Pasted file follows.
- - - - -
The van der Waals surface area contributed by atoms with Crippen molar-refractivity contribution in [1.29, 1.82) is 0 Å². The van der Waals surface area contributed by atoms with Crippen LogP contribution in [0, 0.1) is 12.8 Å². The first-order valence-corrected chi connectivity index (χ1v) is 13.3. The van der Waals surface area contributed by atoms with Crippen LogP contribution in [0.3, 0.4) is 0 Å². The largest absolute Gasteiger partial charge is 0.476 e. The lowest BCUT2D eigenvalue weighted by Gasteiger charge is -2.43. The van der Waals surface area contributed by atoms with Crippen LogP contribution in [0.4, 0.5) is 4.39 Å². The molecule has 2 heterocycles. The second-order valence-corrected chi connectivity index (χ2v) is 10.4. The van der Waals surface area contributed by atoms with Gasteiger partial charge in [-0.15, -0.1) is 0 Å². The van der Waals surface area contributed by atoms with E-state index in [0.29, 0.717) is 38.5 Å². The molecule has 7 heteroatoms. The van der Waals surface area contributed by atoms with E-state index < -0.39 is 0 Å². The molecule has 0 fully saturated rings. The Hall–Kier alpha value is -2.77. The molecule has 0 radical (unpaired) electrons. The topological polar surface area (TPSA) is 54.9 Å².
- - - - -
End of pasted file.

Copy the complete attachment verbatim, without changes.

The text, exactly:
The van der Waals surface area contributed by atoms with Crippen molar-refractivity contribution in [1.29, 1.82) is 0 Å². The van der Waals surface area contributed by atoms with Crippen LogP contribution in [0, 0.1) is 12.8 Å². The first-order valence-corrected chi connectivity index (χ1v) is 13.3. The van der Waals surface area contributed by atoms with Crippen LogP contribution in [0.3, 0.4) is 0 Å². The largest absolute Gasteiger partial charge is 0.476 e. The lowest BCUT2D eigenvalue weighted by Gasteiger charge is -2.43. The van der Waals surface area contributed by atoms with Crippen LogP contribution in [0.4, 0.5) is 4.39 Å². The molecule has 2 heterocycles. The second-order valence-corrected chi connectivity index (χ2v) is 10.4. The van der Waals surface area contributed by atoms with Gasteiger partial charge in [-0.15, -0.1) is 0 Å². The van der Waals surface area contributed by atoms with E-state index in [0.29, 0.717) is 38.5 Å². The molecule has 7 heteroatoms. The van der Waals surface area contributed by atoms with E-state index < -0.39 is 0 Å². The molecule has 0 fully saturated rings. The Hall–Kier alpha value is -2.77. The molecule has 0 radical (unpaired) electrons. The topological polar surface area (TPSA) is 54.9 Å².